Lobby letter to government delegations to Rio+20
Posted on 18 June 2012
Dear Rights for Sustainability advocates,
As you all know by now, the Rio+20 summit is happening next week. More than a hundred heads of state are expected to gather in Rio and many government delegations are heading for Rio next week to finalize the outcome document to be signed by world leaders on June 20-22.
Based on the results of the last round of negotiations in New York, our collective efforts to defend people’s rights in the outcome document has had some success. The right to water and basic sanitation is back in the text as well as.
But we also know that the reaffirmation of already agreed commitments does not move us an inch forward. So we need to increase pressure on our government delegations to ensure that they make firm commitments to establish enabling conditions for the protection, respect and fulfillment of the human rights and people’s rights.
So aside from (1) calling on governments reaffirm and build upon rights and Rio principles in Rio+20 – i.e. desist from and oppose attempts to delete or weaken references to rights and rio principles in the text, including rights of nature -- we should also demand that governments:
(2) Commit adequate public funds for sustainable development (social equity, economic development and environmental protection) rather than passing on the burden to the private sector or public-private partnerships which will be driven primarily by commercial/ profit interests. This includes measures such as progressive taxation, increasing official development assistance, debt cancellation and debt restructuring in favor of impoverished and marginalized sectors and communities, especially in developing countries.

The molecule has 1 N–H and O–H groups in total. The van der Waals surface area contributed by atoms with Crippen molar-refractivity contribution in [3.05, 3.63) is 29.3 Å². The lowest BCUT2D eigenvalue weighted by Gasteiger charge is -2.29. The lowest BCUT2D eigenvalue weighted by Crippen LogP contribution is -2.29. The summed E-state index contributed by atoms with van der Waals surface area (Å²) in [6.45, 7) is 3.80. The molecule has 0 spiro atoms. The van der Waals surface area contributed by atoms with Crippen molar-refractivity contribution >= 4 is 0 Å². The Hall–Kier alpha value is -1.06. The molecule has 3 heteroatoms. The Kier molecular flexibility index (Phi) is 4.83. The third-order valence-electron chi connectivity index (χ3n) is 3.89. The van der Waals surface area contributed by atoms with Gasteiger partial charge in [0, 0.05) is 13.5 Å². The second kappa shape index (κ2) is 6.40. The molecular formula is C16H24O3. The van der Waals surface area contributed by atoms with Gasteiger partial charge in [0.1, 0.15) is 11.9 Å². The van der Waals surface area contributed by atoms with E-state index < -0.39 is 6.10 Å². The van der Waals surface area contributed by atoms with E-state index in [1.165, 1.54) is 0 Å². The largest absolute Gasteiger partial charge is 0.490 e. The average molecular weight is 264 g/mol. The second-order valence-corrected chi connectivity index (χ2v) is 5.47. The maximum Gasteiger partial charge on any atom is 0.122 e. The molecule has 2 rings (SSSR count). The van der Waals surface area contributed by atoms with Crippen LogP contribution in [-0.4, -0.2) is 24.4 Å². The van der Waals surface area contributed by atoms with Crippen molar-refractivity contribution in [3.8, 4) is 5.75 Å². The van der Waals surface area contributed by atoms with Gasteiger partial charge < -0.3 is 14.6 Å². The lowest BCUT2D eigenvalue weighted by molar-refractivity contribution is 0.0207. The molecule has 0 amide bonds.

(3) Commit to undertake systemic macroeconomic reforms to rectify existing finance, trade and investment policies that undermine countries’ capacity to fulfill human rights obligations to citizens including generating green decent jobs, ensuring universal social protection, and developing green productive capacity, especially in developing countries
(4) Establish strong regulatory framework for the private sector to ensure that they contribute rather than undermine sustainable development. Transnational corporations in particular, many of which command greater resources and have greater influence on governments than ordinary citizens, are responsible for many human rights abuses and unsustainable production and consumption patterns and therefore need to be subjected to greater public scrutiny and social regulation.
(5) Establish rights-based accountability mechanisms [refer to letter of Special rapportueurs] to ensure P10. Has to go beyond voluntary registry of commitments.
If you support these five (5) basic demands for a meaningful outcome for Rio+20, we urge you to email and fax the attached letter (or draft your own letter) to your government delegation – both those from home ministries and those based in UN missions -- as soon as possible or not later that this week so that they will receive this message before they travel to Rio for the UNCSD 2012 next week. We also urge you to send the same to the members of the Bureau for UNCSD 2012 since they will be playing a key role on crafting the final outcome document for Rio+20.